I most definitely DO NOT Heart Huckabee's! It's another I put off for years until I ran across it on TV as it was beginning and thought why not. Hated the story, hated those people, hated the direction, hated it.

    This week's picks came to me very easily for some reason as soon as I read the theme all three popped into my head.

    Who’s Minding the Store? (1963)-Dog walker Norman (Jerry Lewis) loves the beautiful Barbara (Jill St. John) but Barbara’s from money, a fact Norman is unaware of. Her family owns a highly successful department store and her mother, Mrs. Tuttle (Agnes Moorehead) is determined to break them up. Norman goes to work in the store and tries to prove himself while Mrs. Tuttle’s minion, Mr. Quimby (Ray Walston) gives him ever more humiliating tasks. Typical Lewis comedy is a bit sweeter than usual and has a great cast.

    The Devil and Miss Jones (1941)-Annoyed to hear workers at one of his stores are trying to form a union the world's richest man John P. Merrick (Charles Coburn) decides to check it out for himself. Going incognito he gets a job there on the hunt for what he sees as troublemakers but discovers instead that the employee’s grips are legitimate when he befriends Miss Mary Jones (Jean Arthur), another worker at the store. In time Merrick ends up carrying the flag for the workers to be treated decently…and maybe has found a love of his own. Played for laughs but with an underlying serious social tone.

    Employees Entrance (1933)-Harsh pre-code tells the story of a soulless bastard (Warren William) and what he does as he ruthlessly oversees the running of a large department store during the depression. He thinks nothing of trading work for sexual favors, throwing people out of work who displease him, demeaning his employees sometimes to the point of suicide. A candid if unpleasant portrait of a contemptible man all the more vivid because of being produced just before the Hays Office would have made its production unthinkable.

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    1. Thanks. Gilbert Grape never does devolve into annoying quirk territory...almost with the Juliette Lewis character, but Depp covers that up for the most part. Clueless is a blast. One of the most memorable movies of my life, for some reason. I Heart Huckabees is not for everyone, and I'll admit that it isn't as good now that I'm a bit older. Still, I find it utterly hilarious.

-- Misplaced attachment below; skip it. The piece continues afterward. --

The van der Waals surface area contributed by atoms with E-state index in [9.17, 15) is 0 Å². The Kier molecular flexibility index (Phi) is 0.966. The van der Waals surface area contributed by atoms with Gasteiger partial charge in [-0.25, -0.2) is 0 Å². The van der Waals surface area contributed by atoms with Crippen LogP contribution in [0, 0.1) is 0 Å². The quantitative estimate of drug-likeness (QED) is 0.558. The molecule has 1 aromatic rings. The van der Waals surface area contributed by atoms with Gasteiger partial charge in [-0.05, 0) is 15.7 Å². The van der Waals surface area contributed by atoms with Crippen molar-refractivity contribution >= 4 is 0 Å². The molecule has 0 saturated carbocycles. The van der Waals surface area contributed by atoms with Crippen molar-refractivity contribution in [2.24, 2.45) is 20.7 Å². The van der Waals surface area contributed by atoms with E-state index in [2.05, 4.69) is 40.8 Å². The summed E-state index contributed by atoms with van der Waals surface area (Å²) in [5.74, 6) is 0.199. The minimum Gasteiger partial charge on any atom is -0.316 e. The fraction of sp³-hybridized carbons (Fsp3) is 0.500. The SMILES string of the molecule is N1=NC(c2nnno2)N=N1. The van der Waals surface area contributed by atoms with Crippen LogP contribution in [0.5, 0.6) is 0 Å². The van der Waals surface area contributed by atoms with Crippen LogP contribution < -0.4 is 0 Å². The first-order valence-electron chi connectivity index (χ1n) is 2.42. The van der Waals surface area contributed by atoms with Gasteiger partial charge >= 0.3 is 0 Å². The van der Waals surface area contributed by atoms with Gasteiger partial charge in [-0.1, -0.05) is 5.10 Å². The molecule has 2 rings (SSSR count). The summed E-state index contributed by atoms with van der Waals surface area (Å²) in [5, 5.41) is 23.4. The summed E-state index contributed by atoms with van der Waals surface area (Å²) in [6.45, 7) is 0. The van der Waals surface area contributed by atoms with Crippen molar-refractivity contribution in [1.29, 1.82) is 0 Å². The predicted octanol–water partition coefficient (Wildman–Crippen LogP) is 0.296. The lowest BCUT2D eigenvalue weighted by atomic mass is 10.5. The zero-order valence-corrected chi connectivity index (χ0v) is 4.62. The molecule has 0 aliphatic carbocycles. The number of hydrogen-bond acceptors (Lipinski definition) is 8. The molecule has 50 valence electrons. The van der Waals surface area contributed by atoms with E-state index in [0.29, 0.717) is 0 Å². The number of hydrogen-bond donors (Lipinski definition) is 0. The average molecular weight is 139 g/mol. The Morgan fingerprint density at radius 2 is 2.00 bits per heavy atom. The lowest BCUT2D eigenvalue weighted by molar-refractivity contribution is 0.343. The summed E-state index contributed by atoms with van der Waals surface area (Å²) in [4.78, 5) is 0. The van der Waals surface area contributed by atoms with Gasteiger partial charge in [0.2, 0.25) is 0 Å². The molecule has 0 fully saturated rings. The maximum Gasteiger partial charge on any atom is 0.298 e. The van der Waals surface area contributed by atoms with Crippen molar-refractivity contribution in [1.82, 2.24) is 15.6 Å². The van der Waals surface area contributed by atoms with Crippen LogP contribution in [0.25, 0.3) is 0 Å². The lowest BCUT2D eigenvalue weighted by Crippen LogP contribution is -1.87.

As usual, I haven't seen your picks, but they all sound great.

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  5. Haha I love the subversiveness and heart of Clueless, its such a timeless comedy and a fantastic film altogether.

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  6. Love your approach to the topic. That said, I've not seen any of these. Let me rephrase that. I "think" I've seen Clueless. By that, I mean I have seen so many bits and parts of it I think I have seen all of it, just haven't given it a proper viewing.

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    1. Thanks. You should really see Clueless again. It still works even if its 21 years old now (which blows my fucking mind). As for I Heart Huckabees, you may hate it, you may love it. It's one of those. And I recommend everyone see What's Eating Gilbert Grape?. There is no way to leave that movie without feeling something.

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  7. Great picks! I didn't think of Clueless for this week, loved the movie!

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  8. I haven't seen any of these but I love the fact that you picked one of each.

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    1. Thanks. I actually recommend Clueless as the most necessary of these three picks. It is a classic teen comedy!

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  9. I could pick a Kevin Smith movie for at least 2 of these.

    Store: Quick Stop in Clerks
    Supermarket: Ralph's Supermarket in The Big Lebowski (I know it was only in the movie for about a minute but it's the only thing that came to mind for this part)
    Mall: Eden Prairie Mall in Mallrats

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    1. And I haven't seen any of the 3 movies you mentioned here, although I do own I Heart Huckabees. I really want to watch What's Eating Gilbert Grape. And Clueless never interested me, but you have piqued my interest about it here.

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    2. I thought about going all Kevin Smith (throw in Mooby's from Dogma, Jay and Silent Bob Strike Back, and Clerks 2). But I decided to go another way. See all these picks man. They're all worth a watch.

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  10. Great picks! Of course Huckabees - that confusing haze of coincidences are are they? I love Naomi Watts' break down in that film as well as Wahlberg's fireman - he should do more comedy.

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    1. Thanks! I actually do heart I Heart Huckabees. You're so right about Wahlberg.